Singapore’s mobile population penetration rate stands at almost 155% (from the 2014 statistics by Infocomm Development Authority of Singapore). That is more than a mobile line per person. Despite the large number of mobile subscriptions, public phones still play a part in Singapore’s society, providing telecommunication services for domestic maids, foreign workers and others who do not possess mobile phones.
Public phones in Singapore arguably reached their peak in the eighties and nineties, when they were almost present in every housing estates, hawker centres and shopping malls. This could be a coincidence with the rise of pagers in the same era, when pager’s users often had to make returning calls to the paging initiators.
From STB To SingTel
The first telephones were introduced in Singapore as early as 1879. Two years later, Bennett Pell, the manager of the Eastern Extension Telegraph Company, used a simple manual 50-line switchboard to set the first Private Telephone Exchange at Collyer Quay. He later also established a trial connection between Raffles Square and Tanjong Pagar using a telegraph line, making Singapore the first British colony in the East to have a telephone system.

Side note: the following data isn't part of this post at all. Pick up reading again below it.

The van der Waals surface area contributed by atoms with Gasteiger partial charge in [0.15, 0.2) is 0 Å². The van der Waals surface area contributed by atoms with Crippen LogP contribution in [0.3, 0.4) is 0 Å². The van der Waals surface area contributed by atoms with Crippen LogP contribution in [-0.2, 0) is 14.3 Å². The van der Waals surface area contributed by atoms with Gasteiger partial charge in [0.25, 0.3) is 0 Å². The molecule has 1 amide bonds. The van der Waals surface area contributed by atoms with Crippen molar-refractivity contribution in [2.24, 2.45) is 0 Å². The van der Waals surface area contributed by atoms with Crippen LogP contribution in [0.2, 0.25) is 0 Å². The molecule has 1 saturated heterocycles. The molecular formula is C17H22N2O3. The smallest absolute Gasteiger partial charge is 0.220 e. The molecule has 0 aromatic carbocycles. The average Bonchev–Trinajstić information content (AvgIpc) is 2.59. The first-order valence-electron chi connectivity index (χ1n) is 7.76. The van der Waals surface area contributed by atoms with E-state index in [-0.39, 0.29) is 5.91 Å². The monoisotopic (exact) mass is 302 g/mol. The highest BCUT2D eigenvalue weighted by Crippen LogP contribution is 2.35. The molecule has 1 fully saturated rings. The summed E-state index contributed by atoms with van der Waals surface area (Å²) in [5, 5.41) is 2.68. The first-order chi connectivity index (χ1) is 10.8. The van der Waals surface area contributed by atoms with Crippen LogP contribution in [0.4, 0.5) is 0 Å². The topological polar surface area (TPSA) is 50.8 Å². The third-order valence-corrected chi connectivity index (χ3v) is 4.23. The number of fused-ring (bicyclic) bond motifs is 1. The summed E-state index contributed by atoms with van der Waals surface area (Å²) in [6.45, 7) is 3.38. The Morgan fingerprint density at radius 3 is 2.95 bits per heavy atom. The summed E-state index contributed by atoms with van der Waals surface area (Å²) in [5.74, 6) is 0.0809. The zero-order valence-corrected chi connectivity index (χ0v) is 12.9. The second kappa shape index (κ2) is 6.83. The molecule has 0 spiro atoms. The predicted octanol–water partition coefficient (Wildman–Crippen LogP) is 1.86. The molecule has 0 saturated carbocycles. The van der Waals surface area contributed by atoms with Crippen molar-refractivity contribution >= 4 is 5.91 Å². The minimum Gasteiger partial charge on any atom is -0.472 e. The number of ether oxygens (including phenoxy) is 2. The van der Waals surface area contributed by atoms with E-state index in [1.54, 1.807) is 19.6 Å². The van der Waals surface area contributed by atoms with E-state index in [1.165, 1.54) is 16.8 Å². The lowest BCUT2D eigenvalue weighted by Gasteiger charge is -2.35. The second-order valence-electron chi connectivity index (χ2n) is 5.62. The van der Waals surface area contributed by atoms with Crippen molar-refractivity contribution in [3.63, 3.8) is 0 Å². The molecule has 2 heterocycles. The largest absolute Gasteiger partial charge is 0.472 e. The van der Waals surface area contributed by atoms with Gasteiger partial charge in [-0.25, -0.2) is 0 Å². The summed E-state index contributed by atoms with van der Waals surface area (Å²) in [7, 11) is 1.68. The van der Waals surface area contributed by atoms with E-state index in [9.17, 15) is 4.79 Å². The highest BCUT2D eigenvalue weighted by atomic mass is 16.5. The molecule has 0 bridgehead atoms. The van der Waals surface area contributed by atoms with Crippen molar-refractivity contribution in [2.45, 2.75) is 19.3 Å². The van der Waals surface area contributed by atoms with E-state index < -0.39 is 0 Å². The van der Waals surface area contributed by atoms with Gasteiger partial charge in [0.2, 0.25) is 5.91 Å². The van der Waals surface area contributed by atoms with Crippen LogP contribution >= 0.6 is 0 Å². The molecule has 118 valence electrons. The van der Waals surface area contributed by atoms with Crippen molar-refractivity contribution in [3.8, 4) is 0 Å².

In 1955, the British colonial government formed the Singapore Telephone Board (STB), which would merge with Telecommunication Authority of Singapore in 1974 to form Telecoms. In 1982, Telecoms, after installing more than 500,000 private and public telephone lines, merged again with the Postal Service Department. By 1990, a significant milestone was reached when Singapore installed its one millionth telephone line.
Telecoms, by the late nineties, had become the most profitable statutory board, holding assets that exceeded $4.2 billion in value. As part of a three-year corporatisation program, the Singapore government restructured Telecoms to become Singapore Telecom (SingTel), and public listed it on the stock exchange in 1993.
The Coin-Operated Phones
Public phones were uncommon in Singapore in the fifties and sixties, especially in areas from the city. For example, until the late fifties, the Sembawang Hills Estate only had one public phone serving 6,500 residents.
It was only after several complaints that the Singapore Telephone Board decided to install the second public phone near the Shell petrol station at Sembawang Hills Estate in 1960.